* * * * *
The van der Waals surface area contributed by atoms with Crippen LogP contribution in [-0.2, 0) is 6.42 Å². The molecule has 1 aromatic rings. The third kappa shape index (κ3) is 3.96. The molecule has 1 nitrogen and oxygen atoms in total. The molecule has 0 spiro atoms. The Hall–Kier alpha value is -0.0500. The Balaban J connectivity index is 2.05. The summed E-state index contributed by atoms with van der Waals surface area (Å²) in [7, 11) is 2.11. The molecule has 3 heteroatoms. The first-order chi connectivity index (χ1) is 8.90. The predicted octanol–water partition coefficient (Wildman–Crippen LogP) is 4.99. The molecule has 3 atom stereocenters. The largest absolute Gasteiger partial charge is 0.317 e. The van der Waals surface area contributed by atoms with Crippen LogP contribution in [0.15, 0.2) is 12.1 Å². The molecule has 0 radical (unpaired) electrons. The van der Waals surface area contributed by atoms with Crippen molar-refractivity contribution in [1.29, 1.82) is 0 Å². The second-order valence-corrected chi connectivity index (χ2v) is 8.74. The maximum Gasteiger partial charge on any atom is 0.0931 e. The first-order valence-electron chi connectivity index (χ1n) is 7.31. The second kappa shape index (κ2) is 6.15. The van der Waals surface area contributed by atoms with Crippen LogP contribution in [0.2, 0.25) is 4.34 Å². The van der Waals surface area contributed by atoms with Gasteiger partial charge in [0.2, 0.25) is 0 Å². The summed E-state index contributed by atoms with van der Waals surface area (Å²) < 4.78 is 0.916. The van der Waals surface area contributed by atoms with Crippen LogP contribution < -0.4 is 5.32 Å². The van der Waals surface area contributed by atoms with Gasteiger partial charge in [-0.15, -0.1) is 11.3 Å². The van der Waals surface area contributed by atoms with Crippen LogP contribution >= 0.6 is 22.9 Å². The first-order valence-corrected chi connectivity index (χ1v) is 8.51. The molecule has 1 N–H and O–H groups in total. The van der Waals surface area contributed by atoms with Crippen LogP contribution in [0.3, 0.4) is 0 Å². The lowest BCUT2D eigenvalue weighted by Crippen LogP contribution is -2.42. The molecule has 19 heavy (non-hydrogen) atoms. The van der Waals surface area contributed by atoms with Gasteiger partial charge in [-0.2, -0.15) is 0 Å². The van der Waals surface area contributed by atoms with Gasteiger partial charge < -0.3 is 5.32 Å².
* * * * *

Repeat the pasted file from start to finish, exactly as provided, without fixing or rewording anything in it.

The van der Waals surface area contributed by atoms with Crippen LogP contribution in [-0.2, 0) is 6.42 Å². The molecule has 1 aromatic rings. The third kappa shape index (κ3) is 3.96. The molecule has 1 nitrogen and oxygen atoms in total. The molecule has 0 spiro atoms. The Hall–Kier alpha value is -0.0500. The Balaban J connectivity index is 2.05. The summed E-state index contributed by atoms with van der Waals surface area (Å²) in [7, 11) is 2.11. The molecule has 3 heteroatoms. The first-order chi connectivity index (χ1) is 8.90. The predicted octanol–water partition coefficient (Wildman–Crippen LogP) is 4.99. The molecule has 3 atom stereocenters. The largest absolute Gasteiger partial charge is 0.317 e. The van der Waals surface area contributed by atoms with Crippen LogP contribution in [0.15, 0.2) is 12.1 Å². The molecule has 0 radical (unpaired) electrons. The van der Waals surface area contributed by atoms with Crippen molar-refractivity contribution in [1.29, 1.82) is 0 Å². The second-order valence-corrected chi connectivity index (χ2v) is 8.74. The maximum Gasteiger partial charge on any atom is 0.0931 e. The first-order valence-electron chi connectivity index (χ1n) is 7.31. The second kappa shape index (κ2) is 6.15. The van der Waals surface area contributed by atoms with Crippen LogP contribution in [0.2, 0.25) is 4.34 Å². The van der Waals surface area contributed by atoms with Gasteiger partial charge in [0.2, 0.25) is 0 Å². The summed E-state index contributed by atoms with van der Waals surface area (Å²) < 4.78 is 0.916. The van der Waals surface area contributed by atoms with Crippen LogP contribution < -0.4 is 5.32 Å². The van der Waals surface area contributed by atoms with Gasteiger partial charge in [-0.15, -0.1) is 11.3 Å². The van der Waals surface area contributed by atoms with Crippen LogP contribution >= 0.6 is 22.9 Å². The first-order valence-corrected chi connectivity index (χ1v) is 8.51. The molecule has 1 N–H and O–H groups in total. The van der Waals surface area contributed by atoms with Crippen LogP contribution in [0.3, 0.4) is 0 Å². The lowest BCUT2D eigenvalue weighted by Crippen LogP contribution is -2.42. The molecule has 19 heavy (non-hydrogen) atoms. The van der Waals surface area contributed by atoms with Gasteiger partial charge in [-0.2, -0.15) is 0 Å². The van der Waals surface area contributed by atoms with Gasteiger partial charge < -0.3 is 5.32 Å².